EENS 212 Petrology Prof. Stephen A. Nelson Tulane University Ternary Phase Diagrams

 In our discussion of ternary phase diagrams, we will first review and then expanding on material covered last semester in Earth Materials on binary and ternary phase diagrams.  You should therefore spend some time reviewing this material.  Links are as follows - http://www.tulane.edu/~sanelson/eens211/2compphasdiag.html  or for the PDF version - http://www.tulane.edu/~sanelson/eens211/2compphasdiag.pdf and http://www.tulane.edu/~sanelson/eens211/ternaryphdiag.htm or for the PDF version - http://www.tulane.edu/~sanelson/eens211/ternaryphdiag.pdf Bring both sets of lecture notes with you to class.  After reviewing this material we will proceed with the following discussion: When presented with a complex phase diagram, the first thing one must do is understand what phases can coexist during crystallization or melting, and what phases coexist in all possible subsolidus assemblages. Remember that in a ternary system at constant pressure, the maximum number of phases that can coexist is 4, and 4 phases can only exist at ternary invariant points (F= C+1-P, if F=0, C=3, then P = 4). Knowing what phases must be present in the subsolidus assemblage for any composition in the system is important, because it tells us where the crystallization path will lead, i.e. to which of the invariant points in the system where 3 solid phases and a liquid will coexist prior to the disappearance of the liquid phase. Univariant curves, also called cotectics, are lines along which 3 phases coexist at constant pressure (F =1, C=3, so P = 3). Such curves bound the primary phase fields (divariant fields), and by inspection of the phases that exist on either side of the curves, one can tell which phases are crystallizing as the liquid composition moves along the curve. Furthermore, in the absence of isotherms or other temperature information, one can determine the down-temperature direction that a liquid will move along such a curve. The method is as follows:
 First determine all possible subsolidus assemblages by drawing the compositional triangles. These are also called 3 phase triangles, since a maximum of 3 phases can coexist in a ternary system below the solidus. To do this, examine each of the cotectics and determine what solid phases are in equilibrium along the curve. Next, draw a line between the compositions of the two solid phases that coexist. These lines are called Alkemade Lines. For example, in Figure 1, the curve separating the fields of X+L and XY + L, indicates that X and XY solids coexist along that boundary curve.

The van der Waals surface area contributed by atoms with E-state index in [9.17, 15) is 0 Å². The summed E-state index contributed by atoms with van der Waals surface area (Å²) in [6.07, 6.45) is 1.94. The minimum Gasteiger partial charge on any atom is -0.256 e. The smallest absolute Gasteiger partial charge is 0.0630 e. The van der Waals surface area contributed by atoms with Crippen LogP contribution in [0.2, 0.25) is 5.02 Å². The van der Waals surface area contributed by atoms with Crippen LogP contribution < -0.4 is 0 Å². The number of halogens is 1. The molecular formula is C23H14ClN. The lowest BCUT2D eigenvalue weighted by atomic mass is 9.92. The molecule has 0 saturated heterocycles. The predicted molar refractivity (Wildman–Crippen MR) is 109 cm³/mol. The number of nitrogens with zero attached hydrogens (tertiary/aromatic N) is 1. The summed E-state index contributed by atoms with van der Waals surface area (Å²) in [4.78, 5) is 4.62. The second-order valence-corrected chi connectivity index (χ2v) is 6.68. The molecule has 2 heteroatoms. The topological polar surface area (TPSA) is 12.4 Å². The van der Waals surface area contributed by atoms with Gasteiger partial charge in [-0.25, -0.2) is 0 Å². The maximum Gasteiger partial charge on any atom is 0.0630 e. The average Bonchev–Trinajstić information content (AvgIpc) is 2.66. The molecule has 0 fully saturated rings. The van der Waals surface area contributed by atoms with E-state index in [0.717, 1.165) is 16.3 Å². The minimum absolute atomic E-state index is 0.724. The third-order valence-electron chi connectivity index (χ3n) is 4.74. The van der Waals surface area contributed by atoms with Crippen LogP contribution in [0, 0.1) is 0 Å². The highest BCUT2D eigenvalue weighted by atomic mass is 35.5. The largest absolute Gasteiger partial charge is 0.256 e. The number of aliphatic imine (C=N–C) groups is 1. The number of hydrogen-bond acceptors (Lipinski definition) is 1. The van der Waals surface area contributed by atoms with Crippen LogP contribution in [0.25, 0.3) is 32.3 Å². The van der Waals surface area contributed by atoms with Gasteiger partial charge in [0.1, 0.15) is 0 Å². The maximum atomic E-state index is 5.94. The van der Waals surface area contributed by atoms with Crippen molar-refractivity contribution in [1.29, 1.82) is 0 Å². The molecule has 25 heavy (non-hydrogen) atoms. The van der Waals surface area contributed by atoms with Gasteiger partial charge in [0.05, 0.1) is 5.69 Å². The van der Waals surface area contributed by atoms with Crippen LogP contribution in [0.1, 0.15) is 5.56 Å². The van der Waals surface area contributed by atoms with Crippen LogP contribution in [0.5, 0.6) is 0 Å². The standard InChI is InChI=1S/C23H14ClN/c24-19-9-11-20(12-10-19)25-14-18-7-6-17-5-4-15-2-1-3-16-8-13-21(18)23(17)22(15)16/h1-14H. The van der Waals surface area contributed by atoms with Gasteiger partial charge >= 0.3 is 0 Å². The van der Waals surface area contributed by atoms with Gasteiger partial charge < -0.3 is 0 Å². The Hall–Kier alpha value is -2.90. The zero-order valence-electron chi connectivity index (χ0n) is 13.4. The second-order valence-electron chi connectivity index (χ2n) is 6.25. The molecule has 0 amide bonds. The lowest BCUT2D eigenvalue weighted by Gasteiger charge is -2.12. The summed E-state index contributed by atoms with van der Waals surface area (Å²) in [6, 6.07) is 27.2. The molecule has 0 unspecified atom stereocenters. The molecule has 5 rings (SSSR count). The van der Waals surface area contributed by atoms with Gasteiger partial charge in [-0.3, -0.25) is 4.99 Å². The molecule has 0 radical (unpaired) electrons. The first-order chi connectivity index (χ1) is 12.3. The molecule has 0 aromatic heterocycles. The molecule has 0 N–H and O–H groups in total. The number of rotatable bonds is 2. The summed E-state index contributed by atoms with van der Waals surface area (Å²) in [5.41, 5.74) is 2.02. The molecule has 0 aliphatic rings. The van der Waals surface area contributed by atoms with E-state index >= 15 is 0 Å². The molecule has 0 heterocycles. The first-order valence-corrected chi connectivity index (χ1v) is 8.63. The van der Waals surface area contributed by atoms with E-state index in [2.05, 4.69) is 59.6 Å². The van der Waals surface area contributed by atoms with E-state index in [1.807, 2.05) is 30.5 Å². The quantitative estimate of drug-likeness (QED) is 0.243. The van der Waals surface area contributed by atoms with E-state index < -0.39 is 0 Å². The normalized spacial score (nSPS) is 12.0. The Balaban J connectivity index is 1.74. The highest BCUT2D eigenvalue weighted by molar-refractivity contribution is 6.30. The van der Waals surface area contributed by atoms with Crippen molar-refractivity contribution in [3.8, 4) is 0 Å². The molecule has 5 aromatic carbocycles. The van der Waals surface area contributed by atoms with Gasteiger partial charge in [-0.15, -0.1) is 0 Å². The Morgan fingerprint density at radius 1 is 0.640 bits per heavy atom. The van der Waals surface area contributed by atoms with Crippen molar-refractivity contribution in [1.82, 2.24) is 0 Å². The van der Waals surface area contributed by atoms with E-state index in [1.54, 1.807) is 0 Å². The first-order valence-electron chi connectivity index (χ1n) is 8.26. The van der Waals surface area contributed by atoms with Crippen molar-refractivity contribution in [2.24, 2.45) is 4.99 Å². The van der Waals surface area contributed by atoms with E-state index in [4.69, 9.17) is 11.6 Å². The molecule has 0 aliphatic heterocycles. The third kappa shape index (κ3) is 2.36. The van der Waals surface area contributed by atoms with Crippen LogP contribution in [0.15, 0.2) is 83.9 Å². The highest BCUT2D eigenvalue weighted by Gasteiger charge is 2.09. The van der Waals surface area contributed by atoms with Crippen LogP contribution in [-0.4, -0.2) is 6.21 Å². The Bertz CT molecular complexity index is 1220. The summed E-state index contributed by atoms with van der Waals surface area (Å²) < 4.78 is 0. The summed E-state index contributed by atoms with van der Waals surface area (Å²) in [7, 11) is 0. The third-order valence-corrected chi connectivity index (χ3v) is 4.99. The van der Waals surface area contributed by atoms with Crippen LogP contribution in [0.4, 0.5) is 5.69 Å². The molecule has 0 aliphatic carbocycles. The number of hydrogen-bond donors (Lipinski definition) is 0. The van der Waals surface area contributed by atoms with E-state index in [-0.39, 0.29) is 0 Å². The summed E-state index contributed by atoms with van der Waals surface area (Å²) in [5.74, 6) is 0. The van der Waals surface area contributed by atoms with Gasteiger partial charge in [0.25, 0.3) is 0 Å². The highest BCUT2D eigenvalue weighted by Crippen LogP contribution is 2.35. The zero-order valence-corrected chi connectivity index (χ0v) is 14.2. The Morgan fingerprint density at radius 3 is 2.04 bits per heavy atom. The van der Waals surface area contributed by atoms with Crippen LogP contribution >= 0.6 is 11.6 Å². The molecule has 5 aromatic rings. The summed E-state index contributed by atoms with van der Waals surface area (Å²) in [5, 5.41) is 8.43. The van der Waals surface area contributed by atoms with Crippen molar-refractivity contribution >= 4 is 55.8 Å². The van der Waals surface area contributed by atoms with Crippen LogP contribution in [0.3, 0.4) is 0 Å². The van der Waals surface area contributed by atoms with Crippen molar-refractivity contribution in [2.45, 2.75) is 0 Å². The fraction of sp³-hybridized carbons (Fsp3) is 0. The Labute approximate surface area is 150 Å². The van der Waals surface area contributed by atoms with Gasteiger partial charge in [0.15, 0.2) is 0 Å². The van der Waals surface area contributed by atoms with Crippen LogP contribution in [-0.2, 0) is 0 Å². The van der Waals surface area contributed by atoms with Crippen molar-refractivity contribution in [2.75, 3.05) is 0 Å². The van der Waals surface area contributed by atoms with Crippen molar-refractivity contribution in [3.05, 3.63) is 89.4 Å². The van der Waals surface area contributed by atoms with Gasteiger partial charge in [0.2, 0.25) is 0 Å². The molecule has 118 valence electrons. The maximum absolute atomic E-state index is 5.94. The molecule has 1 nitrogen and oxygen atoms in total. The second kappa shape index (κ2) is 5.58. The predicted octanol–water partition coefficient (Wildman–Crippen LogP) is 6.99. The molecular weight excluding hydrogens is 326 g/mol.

An Alkemade line can thus be drawn between X and XY. Similarly, the boundary curve between XY+L and W+L indicates that XY and W coexist along that curve, and so an Alkemade Line is drawn between the composition of XY and the composition of W. Also, along the boundary curve separating the fields of W+L from X+L, solid phases X and W are in equilibrium, so an Alkemade Line is drawn between the composition of phase W and the composition of phase X. These three Alkemade Lines are shown in Figure 2, as dotted lines. Note that these lines form a 3 phase triangle and any composition within this triangle must end up with XY, X, and W as the final solid assemblage.
 The down-temperature direction along any boundary curve is the direction along the curve that moves away from the Alkemade Lines connecting the two solid phases in equilibrium with the liquid along such a boundary curve. So, for the example in Figure 2, the down temperature direction along the boundary curve where X, XY and Liquid are in equilibrium is the direction away from the XY - X join.